Friday, January 29, 2016

Famous E1b1b1-M35.1 Albert Einstein, Caravaggio, Wright Brothers and more ....

Some very famous people with E1b1b1-M35.1 Haplogroup Y-DNA. Are you on the list ?
I know there are others, but unconfirmed.....

Thursday, January 28, 2016

E1b1b1 L117 - Chassidic rabbinical lineage share the L117 SNP of Y-DNA Haplogroup E

Genetic genealogy study focused on the Y-DNA pedigree of the Savran-Bendery Chassidic dynasty from Ukraine and Bessarabia during the nineteenth century. Genealogical and Y chromosome genetic data are presented. All patrilineal descendants of the Wertheim-Giterman rabbinical lineage share the L117 SNP of Y-DNA haplogroup E, previously described as E-M35, E-M35.1 and E1b1b1 in the literature....

The Savran-Bendery Chassidic dynasty was active from the late 18th century until the Holocaust. The founder of the dynasty was Rabbi Shimon Shlomo (circa 1750 – 1802), son of Rabbi Avraham ha-Rofe. He was the Maggid (preacher) of Savran and disciple of the Maggid of Mezeritch, the primary disciple of the Baal Shem Tov, the founder of Chassidic Judaism.

The Savran-Bendery Chassidic dynasty is a particularly interesting lineage from a genealogical research standpoint, due, in part, to its many marriage connections to other iconic rabbinical lineages and dynasties throughout Europe and the Russian Empire. 

Notable among these interrelated rabbinic families is the Spira/Shapira/Shapiro rabbinical lineage, which traces its descent from Rashi (1040-1105) through the Treves rabbinical lineage, and which produced a long line of distinguished rabbis over the centuries.

The Savran-Bendery Chassidic dynasty connects to the Shapiro rabbinical lineage through multiple marriage connections. Aryeh Leib Wertheim’s first wife was Leah Hirsch. Her grandparents, Rabbi Menakhem Nakhum Twersky, the founder of the Twersky rabbinical dynasty, and Sarah Shapira, were both descendants of the Shapiro rabbinical lineage; Rabbi Twersky from Miriam Spira through the Katzenellenbogen rabbinical lineage, and Sarah from Miriam’s brother, Rabbi Peretz Spira, through the Shapiro rabbinical lineage.... 

The E-L117 Haplogroup
Essential to determining the unique Y-DNA “signature” of a particular rabbinical lineage is the terminal single nucleotide polymorphism (SNP), which defines the haplogroup to which descendants of the lineage belong.32 In addition to having a high percentage of standard Y-DNA markers or short-tandem repeat (STR) allele values in common, another Y-DNA characteristic that all descendants of the Wertheim-Giterman rabbinical lineage share is that they all belong to the E-L117 haplogroup.
The E-L117 haplogroup was previously known as E-M35 or E-M35.1, and has also been referred to in the literature as E1b1b1. Previously, it had been assumed that haplogroup E1b1b1 (E-M35) arose in East Africa and the haplogroup was often incorrectly described as African, leaving a misimpression regarding the origin and complex history of this haplogroup. According to the International Society of Genetic Genealogy (ISOGG) and National Geographic’s Genographic Project, E1b1b1 may have arisen instead in the Near East or the Middle East, and then expanded into the Mediterranean with the spread of agriculture.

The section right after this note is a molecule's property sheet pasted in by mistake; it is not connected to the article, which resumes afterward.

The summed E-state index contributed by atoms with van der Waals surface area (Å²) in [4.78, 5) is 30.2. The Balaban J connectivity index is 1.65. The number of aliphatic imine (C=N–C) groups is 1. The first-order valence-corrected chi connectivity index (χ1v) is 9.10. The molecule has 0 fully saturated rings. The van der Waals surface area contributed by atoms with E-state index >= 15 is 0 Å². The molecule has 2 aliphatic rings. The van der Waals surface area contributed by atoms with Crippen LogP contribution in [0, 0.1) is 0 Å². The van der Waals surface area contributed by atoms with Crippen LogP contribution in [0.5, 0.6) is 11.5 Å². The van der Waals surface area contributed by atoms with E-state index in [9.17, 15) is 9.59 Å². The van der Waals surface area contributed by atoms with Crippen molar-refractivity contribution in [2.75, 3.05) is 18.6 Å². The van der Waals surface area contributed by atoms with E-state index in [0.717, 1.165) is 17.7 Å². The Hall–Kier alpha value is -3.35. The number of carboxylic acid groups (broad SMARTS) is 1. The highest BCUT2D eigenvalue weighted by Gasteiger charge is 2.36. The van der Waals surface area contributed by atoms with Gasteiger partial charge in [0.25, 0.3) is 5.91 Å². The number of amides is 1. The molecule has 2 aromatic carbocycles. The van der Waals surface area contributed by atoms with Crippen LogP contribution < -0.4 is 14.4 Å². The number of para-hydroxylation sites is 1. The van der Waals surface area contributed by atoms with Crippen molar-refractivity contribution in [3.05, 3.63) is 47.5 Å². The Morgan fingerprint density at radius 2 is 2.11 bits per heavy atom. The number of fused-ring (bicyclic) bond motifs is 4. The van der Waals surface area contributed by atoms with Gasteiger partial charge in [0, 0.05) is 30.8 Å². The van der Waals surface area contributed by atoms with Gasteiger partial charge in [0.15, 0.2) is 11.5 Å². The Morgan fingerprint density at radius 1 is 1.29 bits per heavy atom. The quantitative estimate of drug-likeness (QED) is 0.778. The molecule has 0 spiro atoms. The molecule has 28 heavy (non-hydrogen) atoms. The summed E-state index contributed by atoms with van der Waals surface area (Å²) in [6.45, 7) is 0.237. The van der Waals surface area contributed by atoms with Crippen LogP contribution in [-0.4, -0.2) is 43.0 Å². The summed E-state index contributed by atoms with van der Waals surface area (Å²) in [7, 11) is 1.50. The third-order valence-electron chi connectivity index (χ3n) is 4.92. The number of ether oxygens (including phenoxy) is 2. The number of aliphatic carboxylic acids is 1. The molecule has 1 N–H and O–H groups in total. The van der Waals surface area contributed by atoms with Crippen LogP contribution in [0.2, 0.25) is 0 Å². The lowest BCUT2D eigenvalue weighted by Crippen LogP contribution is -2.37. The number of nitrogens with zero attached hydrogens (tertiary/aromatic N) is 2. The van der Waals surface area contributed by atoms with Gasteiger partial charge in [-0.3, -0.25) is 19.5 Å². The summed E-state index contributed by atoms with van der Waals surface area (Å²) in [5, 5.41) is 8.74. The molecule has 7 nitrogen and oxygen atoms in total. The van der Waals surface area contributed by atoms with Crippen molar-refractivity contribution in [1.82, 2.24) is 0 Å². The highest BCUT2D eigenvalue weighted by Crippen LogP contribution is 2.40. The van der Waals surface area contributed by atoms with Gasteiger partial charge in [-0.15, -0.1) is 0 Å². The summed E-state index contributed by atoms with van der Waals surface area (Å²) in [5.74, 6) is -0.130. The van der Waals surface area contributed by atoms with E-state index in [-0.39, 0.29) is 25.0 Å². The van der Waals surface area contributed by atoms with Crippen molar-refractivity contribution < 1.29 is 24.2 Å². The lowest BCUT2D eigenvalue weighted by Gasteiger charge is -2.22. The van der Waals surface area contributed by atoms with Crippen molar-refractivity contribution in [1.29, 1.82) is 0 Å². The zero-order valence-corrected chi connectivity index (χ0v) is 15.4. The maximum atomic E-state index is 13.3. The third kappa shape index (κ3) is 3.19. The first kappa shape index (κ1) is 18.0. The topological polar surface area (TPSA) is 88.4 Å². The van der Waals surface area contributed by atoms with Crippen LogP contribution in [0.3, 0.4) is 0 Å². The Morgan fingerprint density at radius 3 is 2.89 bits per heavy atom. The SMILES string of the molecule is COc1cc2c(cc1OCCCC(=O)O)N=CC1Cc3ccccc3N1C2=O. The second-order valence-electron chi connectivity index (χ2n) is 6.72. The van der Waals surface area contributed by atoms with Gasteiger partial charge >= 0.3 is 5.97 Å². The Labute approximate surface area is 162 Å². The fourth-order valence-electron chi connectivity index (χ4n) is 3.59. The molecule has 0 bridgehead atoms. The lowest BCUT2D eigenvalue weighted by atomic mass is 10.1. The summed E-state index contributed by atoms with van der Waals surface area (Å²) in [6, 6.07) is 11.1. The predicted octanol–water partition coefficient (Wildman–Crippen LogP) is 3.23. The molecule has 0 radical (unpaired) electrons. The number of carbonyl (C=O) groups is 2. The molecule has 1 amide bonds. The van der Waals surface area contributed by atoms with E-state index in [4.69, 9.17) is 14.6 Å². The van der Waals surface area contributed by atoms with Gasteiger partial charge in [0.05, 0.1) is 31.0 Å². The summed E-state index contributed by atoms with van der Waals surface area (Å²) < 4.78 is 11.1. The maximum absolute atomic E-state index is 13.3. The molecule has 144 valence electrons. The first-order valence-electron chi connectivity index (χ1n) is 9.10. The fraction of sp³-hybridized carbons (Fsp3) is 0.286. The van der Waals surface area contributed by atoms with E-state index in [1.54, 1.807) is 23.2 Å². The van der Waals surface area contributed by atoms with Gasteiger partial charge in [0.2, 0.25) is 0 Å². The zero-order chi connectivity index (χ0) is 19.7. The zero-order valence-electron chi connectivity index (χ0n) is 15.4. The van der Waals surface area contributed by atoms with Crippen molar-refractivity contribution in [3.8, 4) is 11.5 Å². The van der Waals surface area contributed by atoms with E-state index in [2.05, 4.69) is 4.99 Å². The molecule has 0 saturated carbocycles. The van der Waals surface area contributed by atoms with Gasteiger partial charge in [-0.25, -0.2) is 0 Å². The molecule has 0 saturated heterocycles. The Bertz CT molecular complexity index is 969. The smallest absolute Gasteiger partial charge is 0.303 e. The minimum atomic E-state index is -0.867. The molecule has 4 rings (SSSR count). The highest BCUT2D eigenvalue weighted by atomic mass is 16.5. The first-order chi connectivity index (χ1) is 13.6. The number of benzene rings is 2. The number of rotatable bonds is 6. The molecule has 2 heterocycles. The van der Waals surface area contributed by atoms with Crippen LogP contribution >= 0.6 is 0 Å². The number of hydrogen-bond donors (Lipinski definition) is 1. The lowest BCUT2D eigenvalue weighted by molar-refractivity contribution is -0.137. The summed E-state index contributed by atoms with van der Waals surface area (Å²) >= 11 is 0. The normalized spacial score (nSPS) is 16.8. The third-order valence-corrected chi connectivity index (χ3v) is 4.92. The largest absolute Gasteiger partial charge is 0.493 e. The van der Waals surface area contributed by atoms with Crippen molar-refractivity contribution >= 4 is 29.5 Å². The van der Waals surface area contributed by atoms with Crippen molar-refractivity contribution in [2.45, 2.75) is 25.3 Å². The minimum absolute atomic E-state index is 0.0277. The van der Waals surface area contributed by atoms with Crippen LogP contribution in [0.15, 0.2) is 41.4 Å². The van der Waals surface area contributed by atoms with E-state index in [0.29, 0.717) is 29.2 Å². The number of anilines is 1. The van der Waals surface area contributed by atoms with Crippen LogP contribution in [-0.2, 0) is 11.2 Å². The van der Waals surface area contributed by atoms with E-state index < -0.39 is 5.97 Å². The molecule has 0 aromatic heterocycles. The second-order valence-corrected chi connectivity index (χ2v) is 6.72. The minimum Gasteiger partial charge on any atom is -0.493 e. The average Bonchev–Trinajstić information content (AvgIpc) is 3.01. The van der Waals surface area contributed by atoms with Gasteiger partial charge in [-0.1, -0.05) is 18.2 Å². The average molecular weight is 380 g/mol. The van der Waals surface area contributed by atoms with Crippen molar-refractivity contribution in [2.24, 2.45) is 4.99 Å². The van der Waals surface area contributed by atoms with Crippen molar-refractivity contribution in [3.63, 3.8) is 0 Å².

Monday, January 4, 2016

Sephardic DNA ..... E1b1b1-a1b

Here is an interesting study on Sephardic Heritage DNA ....

Some Spehardic Family names ....  Alhadeff, Bekhor, Douek, Lisbona, Modiano, Souroujon, Rousso, Cavaliero, Marzouk and Taranto. Descendants of these families are indeed related to each other. 

The Modiano and Dwek families also have shown a probable common ancestor. 

Douek (Sephardic)  E1b1b1-a1b 13-24-13-10-16-18-11-12-12-14-11-31-15-9-9-11-11-26-14-19-33-14-14-16-17 Sephardic Heritage .... (about 40 % on this list are E1b1b1)

Signatures:  A statistical study of the Y-chromosomes among a large number of Jewish individuals in Europe has found 10 clusters of DNA (mostly Ashkenazim). These are called “signatures.” In our Sephardic study, we have found 17 unique signatures, indicating that Sephardim have more genetic diversity than do Ashkenazim. The possible reasons for the greater diversity among the Sephardim are complex and the subject for another, separate article. These signatures cover all of the typical haplogroups found among the Ashkenazim except for R1a, which was non-existent in our sample. A unique signature is an indication that some men were not related to a particular community where other signatures were prevalent. They may have immigrated into that community and/or were converted to Judaism (as was common in Roman times for freed slaves of Jewish families).